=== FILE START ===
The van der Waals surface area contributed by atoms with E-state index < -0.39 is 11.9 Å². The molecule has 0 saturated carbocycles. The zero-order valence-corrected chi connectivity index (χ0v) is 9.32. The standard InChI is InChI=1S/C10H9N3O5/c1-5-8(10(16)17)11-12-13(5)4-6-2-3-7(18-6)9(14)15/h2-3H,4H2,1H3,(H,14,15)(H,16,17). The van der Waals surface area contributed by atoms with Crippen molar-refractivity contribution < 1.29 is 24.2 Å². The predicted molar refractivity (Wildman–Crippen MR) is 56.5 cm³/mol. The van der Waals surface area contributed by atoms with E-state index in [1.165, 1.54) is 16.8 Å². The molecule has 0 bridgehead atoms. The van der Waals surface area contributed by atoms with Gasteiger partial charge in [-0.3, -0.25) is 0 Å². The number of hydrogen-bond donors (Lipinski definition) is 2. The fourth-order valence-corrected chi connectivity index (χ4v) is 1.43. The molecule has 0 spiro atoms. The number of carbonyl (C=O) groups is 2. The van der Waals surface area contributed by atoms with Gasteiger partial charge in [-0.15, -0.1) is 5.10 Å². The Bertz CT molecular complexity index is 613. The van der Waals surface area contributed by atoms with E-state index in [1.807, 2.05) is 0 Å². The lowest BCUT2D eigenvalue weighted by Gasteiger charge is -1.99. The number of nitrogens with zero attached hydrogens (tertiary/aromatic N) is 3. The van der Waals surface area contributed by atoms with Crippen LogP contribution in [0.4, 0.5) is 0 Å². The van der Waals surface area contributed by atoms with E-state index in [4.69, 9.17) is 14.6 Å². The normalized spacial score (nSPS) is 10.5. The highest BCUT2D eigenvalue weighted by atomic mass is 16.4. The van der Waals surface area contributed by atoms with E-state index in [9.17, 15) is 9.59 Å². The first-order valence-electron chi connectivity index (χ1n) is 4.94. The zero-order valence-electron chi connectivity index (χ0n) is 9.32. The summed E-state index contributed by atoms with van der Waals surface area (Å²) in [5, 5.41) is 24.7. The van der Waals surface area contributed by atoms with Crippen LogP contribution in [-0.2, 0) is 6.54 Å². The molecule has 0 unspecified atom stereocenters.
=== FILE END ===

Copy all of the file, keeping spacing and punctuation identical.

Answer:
The van der Waals surface area contributed by atoms with E-state index < -0.39 is 11.9 Å². The molecule has 0 saturated carbocycles. The zero-order valence-corrected chi connectivity index (χ0v) is 9.32. The standard InChI is InChI=1S/C10H9N3O5/c1-5-8(10(16)17)11-12-13(5)4-6-2-3-7(18-6)9(14)15/h2-3H,4H2,1H3,(H,14,15)(H,16,17). The van der Waals surface area contributed by atoms with Crippen molar-refractivity contribution < 1.29 is 24.2 Å². The predicted molar refractivity (Wildman–Crippen MR) is 56.5 cm³/mol. The van der Waals surface area contributed by atoms with E-state index in [1.165, 1.54) is 16.8 Å². The molecule has 0 bridgehead atoms. The van der Waals surface area contributed by atoms with Gasteiger partial charge in [-0.3, -0.25) is 0 Å². The number of hydrogen-bond donors (Lipinski definition) is 2. The fourth-order valence-corrected chi connectivity index (χ4v) is 1.43. The molecule has 0 spiro atoms. The number of carbonyl (C=O) groups is 2. The van der Waals surface area contributed by atoms with Gasteiger partial charge in [-0.15, -0.1) is 5.10 Å². The Bertz CT molecular complexity index is 613. The van der Waals surface area contributed by atoms with E-state index in [1.807, 2.05) is 0 Å². The lowest BCUT2D eigenvalue weighted by Gasteiger charge is -1.99. The number of nitrogens with zero attached hydrogens (tertiary/aromatic N) is 3. The van der Waals surface area contributed by atoms with Crippen LogP contribution in [0.4, 0.5) is 0 Å². The van der Waals surface area contributed by atoms with E-state index in [4.69, 9.17) is 14.6 Å². The normalized spacial score (nSPS) is 10.5. The highest BCUT2D eigenvalue weighted by atomic mass is 16.4. The van der Waals surface area contributed by atoms with E-state index in [9.17, 15) is 9.59 Å². The first-order valence-electron chi connectivity index (χ1n) is 4.94. The zero-order valence-electron chi connectivity index (χ0n) is 9.32. The summed E-state index contributed by atoms with van der Waals surface area (Å²) in [5, 5.41) is 24.7. The van der Waals surface area contributed by atoms with Crippen LogP contribution in [-0.2, 0) is 6.54 Å². The molecule has 0 unspecified atom stereocenters.